Most Common Dental Problems in Children

What Are The Most Common Dental Problems in Children?

Children’s dentistry can be a complicated subject. A lot goes into promoting good oral health in your children. Aside from brushing and flossing, diet and food selection significantly impact dental health.

Aside from general dental health, there may be issues with the eruption of baby teeth and adult teeth, as well as orthodontic issues. That is why parents must understand the most common dental issues that their children may face. Here are five of the most common dental problems encountered by children. They include dental tooth decay, misaligned, gum disease, sensitive teeth, and injury-related accidents.

Is it Normal For 5-year-olds To Have Cavities?

Yes, it is normal for kids to experience cavities. From the information from the Centers for Disease Control and Prevention, about 20% of children aged 5 to 11 have at least one decayed tooth that has not been treated. Cavities are a common childhood disease, and some children are predisposed to them, but there are ways to avoid them.

Bacteria, foods, acids, and saliva can all cause cavities. For instance, foods containing sugars and starches, such as, soda, candy, cake, milk, ¬†juices, and cereals, become acidic due to bacteria in your child’s mouth. Acids erode tooth enamel and cause cavities. Therefore, cavities can be hazardous to children if left untreated.

Cavities are a risk for all children, but some factors may increase that risk:

  • Bacteria levels in your child’s mouth are higher than average.
  • Your child’s diet contains excessive carbohydrates, sugars, and starches.
  • Drinking water that contains little to no fluoride
  • There is little to no oral hygiene.
  • Low saliva production

Do Five-Year-Olds Need Fillings?

Cavities (also known as caries) in your child’s primary teeth should be treated just as seriously as cavities in permanent teeth, which means you should seek the help of a dental professional at Lawn Dental Center as soon as possible for diagnosis, treatment, and to avoid other problems.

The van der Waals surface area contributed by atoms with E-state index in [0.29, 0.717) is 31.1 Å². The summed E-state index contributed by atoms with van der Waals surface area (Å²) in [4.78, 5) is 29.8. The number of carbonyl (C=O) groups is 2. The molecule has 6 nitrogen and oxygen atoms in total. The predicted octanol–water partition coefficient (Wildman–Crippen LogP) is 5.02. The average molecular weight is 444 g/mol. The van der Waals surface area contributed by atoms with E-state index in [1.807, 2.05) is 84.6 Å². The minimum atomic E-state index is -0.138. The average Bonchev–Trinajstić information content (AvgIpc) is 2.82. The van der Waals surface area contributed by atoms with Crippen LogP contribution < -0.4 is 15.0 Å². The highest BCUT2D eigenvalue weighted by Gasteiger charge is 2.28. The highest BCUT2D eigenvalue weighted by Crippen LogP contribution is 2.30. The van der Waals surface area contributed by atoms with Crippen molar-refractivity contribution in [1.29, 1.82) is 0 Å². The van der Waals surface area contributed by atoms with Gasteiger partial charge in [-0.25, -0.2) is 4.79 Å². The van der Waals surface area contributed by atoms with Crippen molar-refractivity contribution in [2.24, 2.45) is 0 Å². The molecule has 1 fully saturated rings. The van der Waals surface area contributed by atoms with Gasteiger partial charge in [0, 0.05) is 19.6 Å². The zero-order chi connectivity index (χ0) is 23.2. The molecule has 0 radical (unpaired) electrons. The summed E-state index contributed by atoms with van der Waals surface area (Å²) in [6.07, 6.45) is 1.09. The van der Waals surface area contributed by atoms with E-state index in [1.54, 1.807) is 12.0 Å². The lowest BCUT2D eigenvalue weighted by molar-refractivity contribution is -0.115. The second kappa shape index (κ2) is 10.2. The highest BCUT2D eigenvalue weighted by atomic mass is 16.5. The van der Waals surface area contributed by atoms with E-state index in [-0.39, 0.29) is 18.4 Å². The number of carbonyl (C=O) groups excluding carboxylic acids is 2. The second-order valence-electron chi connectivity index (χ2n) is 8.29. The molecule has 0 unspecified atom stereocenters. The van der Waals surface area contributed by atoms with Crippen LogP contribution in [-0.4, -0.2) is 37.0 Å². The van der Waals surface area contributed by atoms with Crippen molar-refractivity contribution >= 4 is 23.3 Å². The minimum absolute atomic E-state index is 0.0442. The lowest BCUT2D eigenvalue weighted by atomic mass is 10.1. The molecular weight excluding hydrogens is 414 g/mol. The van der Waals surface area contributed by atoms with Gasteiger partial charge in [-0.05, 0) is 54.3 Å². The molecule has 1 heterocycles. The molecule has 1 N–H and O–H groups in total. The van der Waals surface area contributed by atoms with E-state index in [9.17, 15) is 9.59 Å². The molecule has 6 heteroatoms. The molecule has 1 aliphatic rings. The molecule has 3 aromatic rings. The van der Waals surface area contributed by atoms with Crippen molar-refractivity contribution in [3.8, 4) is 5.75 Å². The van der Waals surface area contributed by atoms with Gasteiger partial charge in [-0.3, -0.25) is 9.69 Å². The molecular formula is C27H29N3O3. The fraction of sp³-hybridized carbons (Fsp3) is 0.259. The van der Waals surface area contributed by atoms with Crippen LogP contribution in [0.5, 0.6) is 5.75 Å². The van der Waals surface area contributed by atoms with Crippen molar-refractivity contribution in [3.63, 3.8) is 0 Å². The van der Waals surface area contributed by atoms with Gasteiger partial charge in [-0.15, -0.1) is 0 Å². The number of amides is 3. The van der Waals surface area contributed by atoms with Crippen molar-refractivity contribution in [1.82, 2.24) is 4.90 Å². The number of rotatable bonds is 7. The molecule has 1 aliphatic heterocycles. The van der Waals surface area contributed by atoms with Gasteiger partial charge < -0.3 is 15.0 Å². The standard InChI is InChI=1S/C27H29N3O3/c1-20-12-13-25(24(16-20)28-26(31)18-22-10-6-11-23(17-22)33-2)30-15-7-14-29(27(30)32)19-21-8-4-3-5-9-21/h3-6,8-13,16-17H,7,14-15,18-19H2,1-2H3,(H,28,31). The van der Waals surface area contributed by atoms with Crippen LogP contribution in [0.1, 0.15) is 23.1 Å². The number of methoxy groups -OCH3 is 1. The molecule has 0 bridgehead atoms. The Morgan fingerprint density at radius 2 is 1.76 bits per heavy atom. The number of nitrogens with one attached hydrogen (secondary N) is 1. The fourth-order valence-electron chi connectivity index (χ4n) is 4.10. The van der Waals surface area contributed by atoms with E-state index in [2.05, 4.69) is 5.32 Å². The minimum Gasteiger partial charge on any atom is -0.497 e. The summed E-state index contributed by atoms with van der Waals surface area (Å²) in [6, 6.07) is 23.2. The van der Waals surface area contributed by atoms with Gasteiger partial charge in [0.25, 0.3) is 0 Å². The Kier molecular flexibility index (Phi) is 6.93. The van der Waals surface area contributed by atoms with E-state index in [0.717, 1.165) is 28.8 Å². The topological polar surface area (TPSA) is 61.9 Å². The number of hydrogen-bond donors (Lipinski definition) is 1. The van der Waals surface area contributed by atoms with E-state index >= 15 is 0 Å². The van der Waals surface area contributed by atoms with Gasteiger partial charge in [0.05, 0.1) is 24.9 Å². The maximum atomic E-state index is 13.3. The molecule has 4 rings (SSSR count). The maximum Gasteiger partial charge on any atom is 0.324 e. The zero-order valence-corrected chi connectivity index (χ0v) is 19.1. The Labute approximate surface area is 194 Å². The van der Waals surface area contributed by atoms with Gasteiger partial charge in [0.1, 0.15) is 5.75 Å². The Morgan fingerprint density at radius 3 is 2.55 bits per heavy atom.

In short, fillings in your child’s primary teeth are just as common as fillings in permanent teeth. It is critical to care for your child’s primary teeth for a variety of reasons, including:

  • Cavities that go untreated can cause discomfort and pain.
  • Cavities can cause other dental issues, such as infection.
  • Your child’s dental health impacts their other biological systems and overall health.
  • Cavities may indicate underlying issues that should be addressed, such as a poor diet or poor dental health care.
  • Poor dental health care as a child predicts poor dental health care as an adult.
  • Children rely on healthy teeth to perform essential functions such as speaking and eating.

Cavities, fortunately, are preventable and usually treatable with a simple procedure known as a filling. Stay tuned for a more in-depth discussion of the procedure below.

What Are The Major Dental Problems in Children?

Apart from cavities, the other major common dental problems that are treated at a kid’s dentist near you include:

  1. Gum Disease

Gum diseases, such as gingivitis, are more common in young adults than in younger children. Gum disease, on the other hand, can affect anyone. If you notice your child’s gumline is frequently red, swollen, or bleeding, this is a sign of early-onset gum disease. Consult a dentist as soon as possible to ensure that this is addressed.

  1. Teeth Misalignment

Many complications can arise as your child’s teeth fall out and adult teeth emerge. Tooth misalignment can be inherited or caused by too much thumb or pacifier sucking. Because of how your child bites, misaligned teeth can cause pain, headaches, and jaw problems. To correct misalignment issues, orthodontic treatment or tooth extraction may be required.

  1. Teeth Sensitivity

Tooth sensitivity can result from enamel loss. Diet frequently causes enamel damage in children. In addition, sodas and sugary foods wear down the enamel, making teeth more sensitive to hot and cold temperatures and more prone to decay. Although there are dental products that can help preserve dental enamel, enamel cannot be replaced. That is why preventative oral health is critical to your child’s dental health.

  1. Injury Related Accidents

It is not uncommon for children who play baseball, soccer, basketball, and other sports to sustain dental injuries. Accidents can result in chipped, loosened,  broken, or knocked-out teeth. Generally, loosened and knocked-out teeth are not a big deal if they are baby teeth (or primary teeth) because adult teeth will replace them. However, cracked or otherwise damaged teeth require emergency dental care.

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